The 2013 EU report added that “the Law on Electronic Communications still needs to be amended to take into account the Constitutional Courts annulment of certain articles which imposed overly broad obligations on operators to provide access to communications networks.”

However, in its final report before the crisis, the EU in its October 2014 progress report noted that “the Law on Electronic Communications was amended, taking into account the Constitutional Court’s 2010 annulment of certain articles relating to access to communication networks.” Yet if the EU was satisfied by legislative developments in 2014, why did the backlash months later rely on opinions from earlier years?

The 2010 EU Delegation Internal Document

The formative period of 2009-2010 for EU attitudes on SIGINT in Macedonia is attested in a document leaked to by a European official back in 2010. Uploaded by here, it is the May-June PAR (Pre-Accession Report) crafted by the EU Delegation in Skopje at the time. All of the persons involved in writing it at that time are listed within.

These regular PAR reports cover the specific acquis criteria in order, referring to recent developments. While the authors covered the whole range of local topics in the report, they took special interest to provide a lengthy analysis of the SIGINT issue. Their observations then directly shaped the 2010 annual report mentioned above- and the trajectory of subsequent EU intervention in 2015. Available now for the first time, this internal document might thus be the best resource for understanding the historic development of EU policy in this regard in Macedonia.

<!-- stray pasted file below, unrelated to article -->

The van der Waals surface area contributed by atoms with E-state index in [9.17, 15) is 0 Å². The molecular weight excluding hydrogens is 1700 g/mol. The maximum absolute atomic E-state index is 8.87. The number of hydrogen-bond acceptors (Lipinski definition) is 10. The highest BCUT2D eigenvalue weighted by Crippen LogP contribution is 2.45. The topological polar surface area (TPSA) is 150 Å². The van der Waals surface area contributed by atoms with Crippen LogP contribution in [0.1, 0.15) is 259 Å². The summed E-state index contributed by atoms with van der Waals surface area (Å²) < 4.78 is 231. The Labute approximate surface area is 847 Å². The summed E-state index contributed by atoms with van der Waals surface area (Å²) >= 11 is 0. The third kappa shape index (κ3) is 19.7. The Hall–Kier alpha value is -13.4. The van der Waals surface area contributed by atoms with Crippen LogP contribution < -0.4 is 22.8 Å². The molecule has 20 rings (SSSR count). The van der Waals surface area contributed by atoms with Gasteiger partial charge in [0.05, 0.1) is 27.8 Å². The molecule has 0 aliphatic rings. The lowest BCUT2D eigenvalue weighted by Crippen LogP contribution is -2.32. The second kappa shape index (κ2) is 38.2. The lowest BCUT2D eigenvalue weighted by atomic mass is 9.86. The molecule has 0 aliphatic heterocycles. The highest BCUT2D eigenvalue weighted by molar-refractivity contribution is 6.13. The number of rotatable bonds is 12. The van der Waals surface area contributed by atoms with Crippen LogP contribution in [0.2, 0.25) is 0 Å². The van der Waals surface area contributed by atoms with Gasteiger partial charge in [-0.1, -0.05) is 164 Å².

The 2010 Reaction to Amendments of the Law on Electronic Communications

The PAR report noted that parliament in June had enacted the amendments to the law on electronic communications, which had been passed in 2005. The main problem with that law, the EU report noted, was that “initially it comprised only one article referring to the obligations of the operators” in their responsibility “to provide adequate equipment and interface for the implementation of interceptions.” What the 2010 amendments did, therefore, was to clarify the operators’ role and responsibility before the state security bodies.

Interestingly, even the EU report confirms what intelligence sources (such as the officer mentioned above) attested. “Before the enactment of these amendments MoI was confronted with some difficulties as regards the operators’ responsiveness towards the interception requests (i.e. their obligations were not clearly set up in the law and therefore there were cases when for ex. the operators sent the traffic-related data to MoI after an excessive period of time when the information became obsolete for the investigations).”

While the EU was thus indisputably aware even in 2010 of the problems faced by law enforcement, it also noted protests made by “civil society” groups claiming that the amendments would lead to what has been cheaply packaged since 2015 as a ‘police state.’

“ The provisions most contested by the civil society stipulate, among others, that the telecommunication operators are obliged to deliver traffic-related data upon request of the competent authorities in the course of pre-investigations or during criminal proceedings or when required by security and defence reasons,” the PAR report thus continued.

The Main Issue in 2010: ‘Continuous and Direct Access’

“Operators are also obliged to provide ‘continuous and direct access’ of the competent authorities to their electronic communication networks, as well as conditions for independent taking over of traffic-related data,” the report added. “The same is provided for the information on the geographical, physical and logistic location of the terminal equipment of the subscribers. Another controversial provision regards the period of time during which traffic-related data may be kept (i.e. 24 months).”